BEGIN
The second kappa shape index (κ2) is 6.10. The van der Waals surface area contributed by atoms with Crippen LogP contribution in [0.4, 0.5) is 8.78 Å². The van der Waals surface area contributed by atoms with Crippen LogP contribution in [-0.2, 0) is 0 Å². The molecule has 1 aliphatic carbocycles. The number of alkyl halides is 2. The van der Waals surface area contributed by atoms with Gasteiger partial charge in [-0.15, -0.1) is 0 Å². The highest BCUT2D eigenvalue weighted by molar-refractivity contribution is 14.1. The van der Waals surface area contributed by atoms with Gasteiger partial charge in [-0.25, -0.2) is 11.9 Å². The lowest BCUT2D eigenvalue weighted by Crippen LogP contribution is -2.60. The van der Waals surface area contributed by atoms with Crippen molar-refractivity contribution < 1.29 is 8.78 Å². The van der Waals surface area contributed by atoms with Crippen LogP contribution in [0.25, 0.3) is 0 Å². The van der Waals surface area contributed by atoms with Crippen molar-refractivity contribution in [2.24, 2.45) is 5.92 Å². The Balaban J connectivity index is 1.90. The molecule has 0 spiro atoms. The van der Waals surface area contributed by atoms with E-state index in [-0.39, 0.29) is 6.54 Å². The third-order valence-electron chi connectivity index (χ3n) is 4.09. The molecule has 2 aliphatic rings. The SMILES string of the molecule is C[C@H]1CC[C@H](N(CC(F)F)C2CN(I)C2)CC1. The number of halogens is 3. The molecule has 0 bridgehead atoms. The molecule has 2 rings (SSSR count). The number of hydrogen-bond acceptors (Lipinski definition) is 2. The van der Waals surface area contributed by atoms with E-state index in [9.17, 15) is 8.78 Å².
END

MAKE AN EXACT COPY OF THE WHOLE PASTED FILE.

The second kappa shape index (κ2) is 6.10. The van der Waals surface area contributed by atoms with Crippen LogP contribution in [0.4, 0.5) is 8.78 Å². The van der Waals surface area contributed by atoms with Crippen LogP contribution in [-0.2, 0) is 0 Å². The molecule has 1 aliphatic carbocycles. The number of alkyl halides is 2. The van der Waals surface area contributed by atoms with Gasteiger partial charge in [-0.15, -0.1) is 0 Å². The highest BCUT2D eigenvalue weighted by molar-refractivity contribution is 14.1. The van der Waals surface area contributed by atoms with Gasteiger partial charge in [-0.25, -0.2) is 11.9 Å². The lowest BCUT2D eigenvalue weighted by Crippen LogP contribution is -2.60. The van der Waals surface area contributed by atoms with Crippen molar-refractivity contribution < 1.29 is 8.78 Å². The van der Waals surface area contributed by atoms with Crippen LogP contribution in [0.25, 0.3) is 0 Å². The van der Waals surface area contributed by atoms with Crippen molar-refractivity contribution in [2.24, 2.45) is 5.92 Å². The Balaban J connectivity index is 1.90. The molecule has 0 spiro atoms. The van der Waals surface area contributed by atoms with E-state index in [-0.39, 0.29) is 6.54 Å². The third-order valence-electron chi connectivity index (χ3n) is 4.09. The molecule has 2 aliphatic rings. The SMILES string of the molecule is C[C@H]1CC[C@H](N(CC(F)F)C2CN(I)C2)CC1. The number of halogens is 3. The molecule has 0 bridgehead atoms. The molecule has 2 rings (SSSR count). The number of hydrogen-bond acceptors (Lipinski definition) is 2. The van der Waals surface area contributed by atoms with E-state index in [9.17, 15) is 8.78 Å².